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Remembering John Lennon, 30 Years On: Days in a Life | The Nation

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Greg Mitchell

Greg Mitchell

Media, politics and culture.

Remembering John Lennon, 30 Years On: Days in a Life

The flood of tributes, anecdotes and guest columns (Yoko Ono and Ray Davies at The New York Times, for example) related to the thirtieth anniversary of John Lennon's passing has begun.  My generational involvement with Lennon, of course, was enormous, starting in tenth grade with Beatlemania—he was always my "favorite Beatle"—and through my college years and then well into the 1970s, with a more professional (if slight) relationship.

I had some contact with Lennon during that latter period, as senior editor at Crawdaddy magazine. In 1971, John and Yoko gave us exclusive interviews for a cover story (probably because his politics matched ours) and John took the incredible step of buying a full-page ad in the New York Times to promote it—quite a boost for us.

Then he sent us a track-by-track assessment of his Imagine album, including an explanation of why he wrote "How Do You Sleep?" as a response to Paul McCartney's slam at him on Ram for allegedly breaking up The Beatles. John called his song "an angry letter" but also a way to "have some fun." But he extended an olive branch by closing the piece with congrats to Paul on the birth of a child.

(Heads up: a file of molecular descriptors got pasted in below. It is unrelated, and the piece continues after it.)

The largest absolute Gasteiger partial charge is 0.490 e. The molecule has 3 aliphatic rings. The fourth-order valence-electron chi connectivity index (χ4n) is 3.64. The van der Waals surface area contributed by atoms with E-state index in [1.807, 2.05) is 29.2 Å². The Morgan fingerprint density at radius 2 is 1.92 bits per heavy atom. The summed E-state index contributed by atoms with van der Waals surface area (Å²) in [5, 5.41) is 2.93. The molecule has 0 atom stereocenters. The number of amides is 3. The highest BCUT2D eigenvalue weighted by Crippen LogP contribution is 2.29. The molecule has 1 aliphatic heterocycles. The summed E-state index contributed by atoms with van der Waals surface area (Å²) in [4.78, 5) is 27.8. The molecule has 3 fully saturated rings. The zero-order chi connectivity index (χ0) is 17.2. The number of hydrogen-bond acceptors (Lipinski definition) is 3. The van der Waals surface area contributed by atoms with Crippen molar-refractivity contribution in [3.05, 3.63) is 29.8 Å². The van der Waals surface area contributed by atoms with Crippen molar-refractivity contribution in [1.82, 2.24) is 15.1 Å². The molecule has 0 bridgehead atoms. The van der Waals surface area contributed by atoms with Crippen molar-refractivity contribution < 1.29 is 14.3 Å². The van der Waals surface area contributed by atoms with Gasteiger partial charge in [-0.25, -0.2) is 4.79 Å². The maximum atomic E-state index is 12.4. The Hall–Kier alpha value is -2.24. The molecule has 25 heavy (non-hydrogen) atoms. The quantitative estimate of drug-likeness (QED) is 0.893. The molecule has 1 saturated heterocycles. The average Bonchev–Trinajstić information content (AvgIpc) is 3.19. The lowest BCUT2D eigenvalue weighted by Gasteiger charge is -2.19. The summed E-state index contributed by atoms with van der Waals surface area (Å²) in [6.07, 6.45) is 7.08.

He also commented on the title track of the album: "It's a song for children." (By the way, Tom Morello at Rolling Stone recently picked "Imagine" as the #1 "protest" song of all-time.)

A little later, Lennon sent us some lyrics for his upcoming, ultra-political Sometime in New York City album, with song titles like "Attica State" and "Sunday Bloody Sunday," tributes to feminism and Angela Davis and a call for freedom for imprisoned (for marijuana) John Sinclair.  "John Sinclair, John Sinclair/ In the stir for breathing air." And, with even more controversy, "Woman is Nigger of the World."

The album cover looked like the front page of a newspaper—and the record was a commercial flop. John was hanging out at the time with Jerry Rubin and downtown potmeister and street singer David Peel. It wasn't unusual to hear a friend say they'd been at someone's apartment the night before and the ex-Beatle came around and "rapped" for awhile. 

Still later, he sat for another exclusive cover story for us during his brief, and drunken, sojourn in LA before he returned to Yoko and NYC again, for good. One of my boyhood friends, Patrick Snyder, who long idolized Lennon, did that interview.  Patrick had sent me the single most moving note following my mother's death, simply quoting lines from "In My Life."   (There are people I remember.....)  

Finally, in 1975, he responded to my request for a contribution to a special issue about "Growing Up" by sending me a brief note with a photo of him in a men's room at a urinal and the hand-inscribed caption "Just Pissing About"—pure Lennonesque humor. Still have it, of course.

Of coruse, I was still in NYC five years later when Lennon was shot, and attended the giant Central Park memorial the following weekend.

Well, enough about me. Here's a clip from the LennonNYC movie that has been airing on PBS.

 

A new edition of Greg Mitchell's award-winning book The Campaign of the Century (on the birth of media politics and more) has just been published.

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